London Ledger: A Soho Star Is Born
When I first moved to London as a starry-eyed graduate from the sticks, I was especially chuffed that my dream internship at a film production company was based in Soho, not least because my parents warned me that the streets around my office were nothing less than a cesspit of seedy strip clubs and gangsters’ drinking dens. Excellent, I thought, exactly the atmosphere I was hoping to discover once I’d made my escape to the big smoke. Breathless with the excitement of ambitions about to be fulfilled, I was disappointed to find that the Soho of today is a significantly cleaned up and yuppified affair.
I soon realised, though, that there were multiple benefits to a degree of gentrification, not least when it comes to the really incredible dining spots in the ‘hood, from old-time classics to London’s hippest new openings.
Let’s start with breakfast – as is habitual. After an early yoga class at triyoga (some of my colleagues go to the super luxury Third Space in Soho, but it’s a bit much for me, in every sense of the word) I like to hit Press for a juice. It’s a tiny spot so I take it away and walk the five minutes to my office on Wardour Street, down Soho’s few remaining insalubrious alleyways past the sex shops, gay bars, and film people on their way to work. I still find it thrilling when I pass a famous face en route.
If I’m not feeling so virtuous I’ll pop into Flat White, where (I’m going to call it) they serve the best coffee in Soho. We’ll take clients to Dean Street Townhouse for poached eggs and avocado toast – it’s part of the Soho House takeover of central London and has their customary good service and comfortable decor.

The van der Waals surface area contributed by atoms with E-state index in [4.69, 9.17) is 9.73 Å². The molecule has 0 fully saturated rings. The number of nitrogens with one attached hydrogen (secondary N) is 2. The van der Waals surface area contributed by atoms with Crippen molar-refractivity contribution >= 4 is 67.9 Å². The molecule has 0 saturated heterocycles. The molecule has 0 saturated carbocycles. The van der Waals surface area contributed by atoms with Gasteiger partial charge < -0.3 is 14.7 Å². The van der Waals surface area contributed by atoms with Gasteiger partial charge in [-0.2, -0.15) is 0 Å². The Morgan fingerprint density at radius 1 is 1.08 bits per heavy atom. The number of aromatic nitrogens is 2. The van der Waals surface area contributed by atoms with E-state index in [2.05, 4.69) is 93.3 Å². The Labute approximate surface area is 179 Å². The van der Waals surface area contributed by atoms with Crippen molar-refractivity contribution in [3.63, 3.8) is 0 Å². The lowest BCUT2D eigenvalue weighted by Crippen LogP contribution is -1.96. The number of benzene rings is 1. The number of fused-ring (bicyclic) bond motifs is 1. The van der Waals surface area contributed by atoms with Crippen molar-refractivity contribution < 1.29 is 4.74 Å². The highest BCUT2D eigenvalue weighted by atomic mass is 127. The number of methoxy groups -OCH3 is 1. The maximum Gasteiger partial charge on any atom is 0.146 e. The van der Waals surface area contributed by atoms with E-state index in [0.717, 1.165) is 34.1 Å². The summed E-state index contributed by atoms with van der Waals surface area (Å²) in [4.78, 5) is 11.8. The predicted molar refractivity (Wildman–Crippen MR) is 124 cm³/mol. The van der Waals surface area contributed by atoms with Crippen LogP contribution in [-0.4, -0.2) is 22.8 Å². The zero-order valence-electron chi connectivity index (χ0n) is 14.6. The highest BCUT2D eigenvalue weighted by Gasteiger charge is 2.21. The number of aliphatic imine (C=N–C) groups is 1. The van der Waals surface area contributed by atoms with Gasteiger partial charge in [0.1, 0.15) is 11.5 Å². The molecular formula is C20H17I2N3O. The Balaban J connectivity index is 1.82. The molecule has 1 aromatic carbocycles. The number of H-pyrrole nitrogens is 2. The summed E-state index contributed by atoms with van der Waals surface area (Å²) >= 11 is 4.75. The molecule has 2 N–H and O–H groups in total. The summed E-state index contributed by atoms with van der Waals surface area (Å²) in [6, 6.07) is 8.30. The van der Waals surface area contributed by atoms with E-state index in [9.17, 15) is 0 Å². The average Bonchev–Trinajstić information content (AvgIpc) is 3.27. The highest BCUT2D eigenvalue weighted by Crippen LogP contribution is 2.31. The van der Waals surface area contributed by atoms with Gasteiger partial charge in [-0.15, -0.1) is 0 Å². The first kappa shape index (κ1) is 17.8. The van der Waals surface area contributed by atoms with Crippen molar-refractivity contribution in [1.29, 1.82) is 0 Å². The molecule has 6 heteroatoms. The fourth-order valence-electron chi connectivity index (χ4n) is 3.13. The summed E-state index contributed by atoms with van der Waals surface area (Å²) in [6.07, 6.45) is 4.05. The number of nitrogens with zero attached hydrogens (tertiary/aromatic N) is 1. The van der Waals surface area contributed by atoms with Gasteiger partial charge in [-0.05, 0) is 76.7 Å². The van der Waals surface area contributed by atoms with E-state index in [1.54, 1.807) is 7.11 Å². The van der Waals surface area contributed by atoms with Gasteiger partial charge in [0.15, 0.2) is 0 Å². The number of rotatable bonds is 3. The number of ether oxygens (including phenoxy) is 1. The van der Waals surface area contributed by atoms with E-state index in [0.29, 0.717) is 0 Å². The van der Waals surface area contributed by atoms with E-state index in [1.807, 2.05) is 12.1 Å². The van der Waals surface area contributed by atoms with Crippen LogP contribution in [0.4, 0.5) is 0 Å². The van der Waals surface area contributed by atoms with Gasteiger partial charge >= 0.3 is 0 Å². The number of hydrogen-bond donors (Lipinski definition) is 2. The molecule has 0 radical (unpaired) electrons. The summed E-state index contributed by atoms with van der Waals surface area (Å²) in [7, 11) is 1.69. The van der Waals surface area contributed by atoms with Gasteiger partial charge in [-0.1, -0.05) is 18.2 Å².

If I need to be speedy for lunch then Princi is one of my favourites. This Milanese chain really does feel like being in Italy — the breads, salads and pizza slices are that good. Otherwise if I’ve got a bit of time to spare, it’s almost impossible not to spend money near my office. Nowadays it’s one of the best areas for record shopping in London – and I just got my first turntable so I’m building my collection with the help of Sister Ray, Reckless Records, and Sounds of the Universe. I make a lot of my own clothes too, so the Cloth House and other fabric shops on Berwick Street are regular browsing spots.
In the evening it feels like the whole of London joins us in this part of the world. Great dinners can be found in the form of cheap noodles at Koya, amazing pasta at Boca di Lupo, French at Blanchette, vegetarian at Mildred’s, candlelit fare at Andrew Edmunds, Spanish at Fernandez and Wells… and that’s just the tip of a very tasty iceberg.
For boozing I love the atmospheric, if extremely popular, French House, it’s a bastion of old-time artistic London where Francis Bacon used to drink. Just along from the artists’ pub is the writers’ pub, the Coach and Horses, also popular with both tourists and bona fide Londoners – amongst whom I’m starting to feel I can count myself. Bob Bob Ricard is a camp paradise where you can get pink rhubarb gin and tonics to match the waiters’ pink tail coats.
And if you’re still hungry after all that, Chinatown is just across Shaftesbury Avenue for a late bite after the pubs have closed. Just don’t tell my parents that I’m out after dark enjoying these dens of iniquity.